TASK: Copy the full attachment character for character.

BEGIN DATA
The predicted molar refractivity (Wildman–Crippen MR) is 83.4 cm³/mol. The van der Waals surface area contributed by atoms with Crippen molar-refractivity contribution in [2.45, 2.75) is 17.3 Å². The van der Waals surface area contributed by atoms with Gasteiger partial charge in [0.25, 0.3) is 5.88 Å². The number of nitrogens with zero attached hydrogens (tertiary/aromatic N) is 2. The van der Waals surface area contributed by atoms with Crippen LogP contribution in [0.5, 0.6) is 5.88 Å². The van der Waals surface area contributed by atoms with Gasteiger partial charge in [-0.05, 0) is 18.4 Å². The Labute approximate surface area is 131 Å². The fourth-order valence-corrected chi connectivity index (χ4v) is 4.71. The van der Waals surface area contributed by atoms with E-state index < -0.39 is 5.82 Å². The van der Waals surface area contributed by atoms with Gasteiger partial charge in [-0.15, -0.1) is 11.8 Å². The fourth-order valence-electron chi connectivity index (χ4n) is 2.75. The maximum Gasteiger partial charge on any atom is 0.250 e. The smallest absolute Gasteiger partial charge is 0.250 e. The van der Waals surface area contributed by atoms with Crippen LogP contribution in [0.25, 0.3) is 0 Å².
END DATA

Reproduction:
The predicted molar refractivity (Wildman–Crippen MR) is 83.4 cm³/mol. The van der Waals surface area contributed by atoms with Crippen molar-refractivity contribution in [2.45, 2.75) is 17.3 Å². The van der Waals surface area contributed by atoms with Gasteiger partial charge in [0.25, 0.3) is 5.88 Å². The number of nitrogens with zero attached hydrogens (tertiary/aromatic N) is 2. The van der Waals surface area contributed by atoms with Crippen LogP contribution in [0.5, 0.6) is 5.88 Å². The van der Waals surface area contributed by atoms with Gasteiger partial charge in [-0.05, 0) is 18.4 Å². The Labute approximate surface area is 131 Å². The fourth-order valence-corrected chi connectivity index (χ4v) is 4.71. The van der Waals surface area contributed by atoms with E-state index < -0.39 is 5.82 Å². The van der Waals surface area contributed by atoms with Gasteiger partial charge in [-0.15, -0.1) is 11.8 Å². The fourth-order valence-electron chi connectivity index (χ4n) is 2.75. The maximum Gasteiger partial charge on any atom is 0.250 e. The smallest absolute Gasteiger partial charge is 0.250 e. The van der Waals surface area contributed by atoms with Crippen LogP contribution in [0.25, 0.3) is 0 Å².